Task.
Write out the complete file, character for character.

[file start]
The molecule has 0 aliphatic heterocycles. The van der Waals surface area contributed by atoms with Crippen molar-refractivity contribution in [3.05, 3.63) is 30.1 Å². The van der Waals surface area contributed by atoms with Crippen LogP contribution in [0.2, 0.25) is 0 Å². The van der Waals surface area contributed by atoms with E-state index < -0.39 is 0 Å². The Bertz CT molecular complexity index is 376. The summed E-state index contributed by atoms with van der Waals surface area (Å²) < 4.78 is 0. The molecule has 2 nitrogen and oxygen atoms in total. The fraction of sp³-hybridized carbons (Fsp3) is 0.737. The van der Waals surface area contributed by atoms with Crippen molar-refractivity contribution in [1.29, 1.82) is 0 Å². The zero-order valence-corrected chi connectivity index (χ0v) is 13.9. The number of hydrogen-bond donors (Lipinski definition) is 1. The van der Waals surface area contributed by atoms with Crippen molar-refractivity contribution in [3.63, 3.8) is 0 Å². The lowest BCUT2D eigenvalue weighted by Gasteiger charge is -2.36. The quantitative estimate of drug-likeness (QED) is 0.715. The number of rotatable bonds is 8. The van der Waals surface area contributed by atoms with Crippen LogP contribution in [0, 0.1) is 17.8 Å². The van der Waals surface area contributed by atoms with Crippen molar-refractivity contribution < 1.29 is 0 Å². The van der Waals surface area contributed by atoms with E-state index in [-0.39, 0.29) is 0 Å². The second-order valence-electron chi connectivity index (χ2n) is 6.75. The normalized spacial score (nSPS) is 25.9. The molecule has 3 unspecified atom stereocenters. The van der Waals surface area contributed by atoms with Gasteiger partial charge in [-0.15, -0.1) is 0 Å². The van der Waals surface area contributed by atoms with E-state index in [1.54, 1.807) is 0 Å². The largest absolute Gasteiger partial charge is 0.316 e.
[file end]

The molecule has 0 aliphatic heterocycles. The van der Waals surface area contributed by atoms with Crippen molar-refractivity contribution in [3.05, 3.63) is 30.1 Å². The van der Waals surface area contributed by atoms with Crippen LogP contribution in [0.2, 0.25) is 0 Å². The van der Waals surface area contributed by atoms with E-state index < -0.39 is 0 Å². The Bertz CT molecular complexity index is 376. The summed E-state index contributed by atoms with van der Waals surface area (Å²) < 4.78 is 0. The molecule has 2 nitrogen and oxygen atoms in total. The fraction of sp³-hybridized carbons (Fsp3) is 0.737. The van der Waals surface area contributed by atoms with Crippen molar-refractivity contribution in [1.29, 1.82) is 0 Å². The zero-order valence-corrected chi connectivity index (χ0v) is 13.9. The number of hydrogen-bond donors (Lipinski definition) is 1. The van der Waals surface area contributed by atoms with Crippen molar-refractivity contribution in [3.63, 3.8) is 0 Å². The lowest BCUT2D eigenvalue weighted by Gasteiger charge is -2.36. The quantitative estimate of drug-likeness (QED) is 0.715. The number of rotatable bonds is 8. The van der Waals surface area contributed by atoms with Crippen LogP contribution in [0, 0.1) is 17.8 Å². The van der Waals surface area contributed by atoms with Crippen molar-refractivity contribution < 1.29 is 0 Å². The van der Waals surface area contributed by atoms with E-state index in [-0.39, 0.29) is 0 Å². The second-order valence-electron chi connectivity index (χ2n) is 6.75. The normalized spacial score (nSPS) is 25.9. The molecule has 3 unspecified atom stereocenters. The van der Waals surface area contributed by atoms with Gasteiger partial charge in [-0.15, -0.1) is 0 Å². The van der Waals surface area contributed by atoms with E-state index in [1.54, 1.807) is 0 Å². The largest absolute Gasteiger partial charge is 0.316 e.